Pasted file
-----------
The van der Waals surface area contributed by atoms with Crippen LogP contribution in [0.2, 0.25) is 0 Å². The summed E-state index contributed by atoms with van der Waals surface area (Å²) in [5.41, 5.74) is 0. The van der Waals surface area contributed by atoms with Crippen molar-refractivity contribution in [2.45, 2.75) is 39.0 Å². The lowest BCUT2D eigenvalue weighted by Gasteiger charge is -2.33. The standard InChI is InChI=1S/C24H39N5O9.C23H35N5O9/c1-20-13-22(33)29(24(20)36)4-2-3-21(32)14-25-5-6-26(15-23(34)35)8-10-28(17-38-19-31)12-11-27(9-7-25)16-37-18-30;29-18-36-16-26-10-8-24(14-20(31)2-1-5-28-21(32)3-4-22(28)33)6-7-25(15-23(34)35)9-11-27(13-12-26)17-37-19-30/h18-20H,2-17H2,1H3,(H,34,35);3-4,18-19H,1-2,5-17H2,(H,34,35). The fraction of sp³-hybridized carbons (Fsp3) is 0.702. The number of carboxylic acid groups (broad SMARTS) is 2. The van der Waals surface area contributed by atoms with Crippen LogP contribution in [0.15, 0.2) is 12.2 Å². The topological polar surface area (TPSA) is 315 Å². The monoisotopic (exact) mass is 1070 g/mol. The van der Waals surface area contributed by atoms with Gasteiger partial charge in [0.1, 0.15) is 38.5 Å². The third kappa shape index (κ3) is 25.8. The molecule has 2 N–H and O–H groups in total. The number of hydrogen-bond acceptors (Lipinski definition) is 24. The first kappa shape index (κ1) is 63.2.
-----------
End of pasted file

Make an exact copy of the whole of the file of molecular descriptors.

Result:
The van der Waals surface area contributed by atoms with Crippen LogP contribution in [0.2, 0.25) is 0 Å². The summed E-state index contributed by atoms with van der Waals surface area (Å²) in [5.41, 5.74) is 0. The van der Waals surface area contributed by atoms with Crippen molar-refractivity contribution in [2.45, 2.75) is 39.0 Å². The lowest BCUT2D eigenvalue weighted by Gasteiger charge is -2.33. The standard InChI is InChI=1S/C24H39N5O9.C23H35N5O9/c1-20-13-22(33)29(24(20)36)4-2-3-21(32)14-25-5-6-26(15-23(34)35)8-10-28(17-38-19-31)12-11-27(9-7-25)16-37-18-30;29-18-36-16-26-10-8-24(14-20(31)2-1-5-28-21(32)3-4-22(28)33)6-7-25(15-23(34)35)9-11-27(13-12-26)17-37-19-30/h18-20H,2-17H2,1H3,(H,34,35);3-4,18-19H,1-2,5-17H2,(H,34,35). The fraction of sp³-hybridized carbons (Fsp3) is 0.702. The number of carboxylic acid groups (broad SMARTS) is 2. The van der Waals surface area contributed by atoms with Crippen LogP contribution in [0.15, 0.2) is 12.2 Å². The topological polar surface area (TPSA) is 315 Å². The monoisotopic (exact) mass is 1070 g/mol. The van der Waals surface area contributed by atoms with Gasteiger partial charge in [0.1, 0.15) is 38.5 Å². The third kappa shape index (κ3) is 25.8. The molecule has 2 N–H and O–H groups in total. The number of hydrogen-bond acceptors (Lipinski definition) is 24. The first kappa shape index (κ1) is 63.2.